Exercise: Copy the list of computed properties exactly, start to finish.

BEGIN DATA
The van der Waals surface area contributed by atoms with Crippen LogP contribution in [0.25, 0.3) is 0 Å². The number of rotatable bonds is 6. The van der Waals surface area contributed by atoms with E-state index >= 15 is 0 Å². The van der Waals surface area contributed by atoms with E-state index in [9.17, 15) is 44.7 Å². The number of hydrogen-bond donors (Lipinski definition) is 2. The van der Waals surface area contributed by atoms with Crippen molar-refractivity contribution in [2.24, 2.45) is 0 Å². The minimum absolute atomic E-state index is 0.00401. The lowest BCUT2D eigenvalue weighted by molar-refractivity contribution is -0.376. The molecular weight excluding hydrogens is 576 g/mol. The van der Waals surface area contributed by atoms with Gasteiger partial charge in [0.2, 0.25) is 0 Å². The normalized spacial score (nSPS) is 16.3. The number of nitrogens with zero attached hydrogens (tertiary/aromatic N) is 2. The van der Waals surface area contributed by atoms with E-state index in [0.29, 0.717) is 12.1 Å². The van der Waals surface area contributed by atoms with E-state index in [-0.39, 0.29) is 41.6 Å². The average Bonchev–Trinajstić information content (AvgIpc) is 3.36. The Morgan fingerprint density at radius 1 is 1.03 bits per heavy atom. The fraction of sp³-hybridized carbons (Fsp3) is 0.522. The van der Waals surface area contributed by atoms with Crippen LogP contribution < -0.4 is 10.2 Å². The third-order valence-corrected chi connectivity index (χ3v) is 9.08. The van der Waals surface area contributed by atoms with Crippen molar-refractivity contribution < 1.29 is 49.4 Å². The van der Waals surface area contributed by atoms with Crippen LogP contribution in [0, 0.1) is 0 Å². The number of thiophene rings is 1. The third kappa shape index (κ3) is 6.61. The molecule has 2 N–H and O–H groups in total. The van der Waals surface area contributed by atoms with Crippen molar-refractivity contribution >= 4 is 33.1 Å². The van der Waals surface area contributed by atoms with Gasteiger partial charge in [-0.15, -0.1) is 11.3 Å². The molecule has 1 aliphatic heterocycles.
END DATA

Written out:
The van der Waals surface area contributed by atoms with Crippen LogP contribution in [0.25, 0.3) is 0 Å². The number of rotatable bonds is 6. The van der Waals surface area contributed by atoms with E-state index >= 15 is 0 Å². The van der Waals surface area contributed by atoms with E-state index in [9.17, 15) is 44.7 Å². The number of hydrogen-bond donors (Lipinski definition) is 2. The van der Waals surface area contributed by atoms with Crippen molar-refractivity contribution in [2.24, 2.45) is 0 Å². The minimum absolute atomic E-state index is 0.00401. The lowest BCUT2D eigenvalue weighted by molar-refractivity contribution is -0.376. The molecular weight excluding hydrogens is 576 g/mol. The van der Waals surface area contributed by atoms with Gasteiger partial charge in [0.2, 0.25) is 0 Å². The normalized spacial score (nSPS) is 16.3. The number of nitrogens with zero attached hydrogens (tertiary/aromatic N) is 2. The van der Waals surface area contributed by atoms with E-state index in [0.29, 0.717) is 12.1 Å². The van der Waals surface area contributed by atoms with E-state index in [-0.39, 0.29) is 41.6 Å². The average Bonchev–Trinajstić information content (AvgIpc) is 3.36. The Morgan fingerprint density at radius 1 is 1.03 bits per heavy atom. The fraction of sp³-hybridized carbons (Fsp3) is 0.522. The van der Waals surface area contributed by atoms with Crippen LogP contribution < -0.4 is 10.2 Å². The third-order valence-corrected chi connectivity index (χ3v) is 9.08. The van der Waals surface area contributed by atoms with Crippen molar-refractivity contribution < 1.29 is 49.4 Å². The van der Waals surface area contributed by atoms with Crippen LogP contribution in [0, 0.1) is 0 Å². The number of thiophene rings is 1. The third kappa shape index (κ3) is 6.61. The molecule has 2 N–H and O–H groups in total. The van der Waals surface area contributed by atoms with Crippen molar-refractivity contribution >= 4 is 33.1 Å². The van der Waals surface area contributed by atoms with Gasteiger partial charge in [-0.15, -0.1) is 11.3 Å². The molecule has 1 aliphatic heterocycles.